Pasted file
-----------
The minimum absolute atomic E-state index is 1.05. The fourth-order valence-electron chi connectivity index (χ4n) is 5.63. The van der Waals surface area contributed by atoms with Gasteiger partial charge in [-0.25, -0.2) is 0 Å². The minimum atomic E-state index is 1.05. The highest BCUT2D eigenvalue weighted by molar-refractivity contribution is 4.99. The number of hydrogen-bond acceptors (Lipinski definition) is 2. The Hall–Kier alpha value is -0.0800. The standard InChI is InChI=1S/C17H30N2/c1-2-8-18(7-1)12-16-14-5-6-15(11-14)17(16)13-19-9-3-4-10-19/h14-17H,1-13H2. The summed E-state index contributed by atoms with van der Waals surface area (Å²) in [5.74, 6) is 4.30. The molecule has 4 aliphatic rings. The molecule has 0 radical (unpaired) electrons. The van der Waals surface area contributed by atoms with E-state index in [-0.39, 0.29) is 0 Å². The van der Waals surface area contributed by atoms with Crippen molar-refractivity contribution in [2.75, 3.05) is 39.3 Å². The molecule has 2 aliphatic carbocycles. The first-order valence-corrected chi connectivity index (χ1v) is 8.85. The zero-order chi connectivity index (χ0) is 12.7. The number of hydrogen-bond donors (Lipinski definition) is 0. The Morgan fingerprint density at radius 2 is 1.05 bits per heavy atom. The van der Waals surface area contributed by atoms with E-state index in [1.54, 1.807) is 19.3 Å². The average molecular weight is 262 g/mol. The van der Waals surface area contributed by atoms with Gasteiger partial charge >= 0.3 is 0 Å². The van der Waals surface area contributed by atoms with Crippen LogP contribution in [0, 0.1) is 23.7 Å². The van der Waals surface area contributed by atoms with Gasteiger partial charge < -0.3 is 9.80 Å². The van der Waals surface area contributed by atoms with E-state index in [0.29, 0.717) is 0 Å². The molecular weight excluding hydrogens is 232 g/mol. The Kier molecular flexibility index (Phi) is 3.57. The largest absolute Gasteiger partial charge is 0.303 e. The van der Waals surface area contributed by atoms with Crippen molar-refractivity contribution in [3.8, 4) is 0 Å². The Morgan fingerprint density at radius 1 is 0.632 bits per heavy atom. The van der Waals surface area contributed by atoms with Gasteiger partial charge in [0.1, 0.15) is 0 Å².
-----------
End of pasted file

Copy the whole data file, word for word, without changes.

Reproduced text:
The minimum absolute atomic E-state index is 1.05. The fourth-order valence-electron chi connectivity index (χ4n) is 5.63. The van der Waals surface area contributed by atoms with Gasteiger partial charge in [-0.25, -0.2) is 0 Å². The minimum atomic E-state index is 1.05. The highest BCUT2D eigenvalue weighted by molar-refractivity contribution is 4.99. The number of hydrogen-bond acceptors (Lipinski definition) is 2. The Hall–Kier alpha value is -0.0800. The standard InChI is InChI=1S/C17H30N2/c1-2-8-18(7-1)12-16-14-5-6-15(11-14)17(16)13-19-9-3-4-10-19/h14-17H,1-13H2. The summed E-state index contributed by atoms with van der Waals surface area (Å²) in [5.74, 6) is 4.30. The molecule has 4 aliphatic rings. The molecule has 0 radical (unpaired) electrons. The van der Waals surface area contributed by atoms with E-state index in [-0.39, 0.29) is 0 Å². The van der Waals surface area contributed by atoms with Crippen molar-refractivity contribution in [2.75, 3.05) is 39.3 Å². The molecule has 2 aliphatic carbocycles. The first-order valence-corrected chi connectivity index (χ1v) is 8.85. The zero-order chi connectivity index (χ0) is 12.7. The number of hydrogen-bond donors (Lipinski definition) is 0. The Morgan fingerprint density at radius 2 is 1.05 bits per heavy atom. The van der Waals surface area contributed by atoms with E-state index in [1.54, 1.807) is 19.3 Å². The average molecular weight is 262 g/mol. The van der Waals surface area contributed by atoms with Gasteiger partial charge >= 0.3 is 0 Å². The van der Waals surface area contributed by atoms with Crippen LogP contribution in [0, 0.1) is 23.7 Å². The van der Waals surface area contributed by atoms with Gasteiger partial charge < -0.3 is 9.80 Å². The van der Waals surface area contributed by atoms with E-state index in [0.29, 0.717) is 0 Å². The molecular weight excluding hydrogens is 232 g/mol. The Kier molecular flexibility index (Phi) is 3.57. The largest absolute Gasteiger partial charge is 0.303 e. The van der Waals surface area contributed by atoms with Crippen molar-refractivity contribution in [3.8, 4) is 0 Å². The Morgan fingerprint density at radius 1 is 0.632 bits per heavy atom. The van der Waals surface area contributed by atoms with Gasteiger partial charge in [0.1, 0.15) is 0 Å².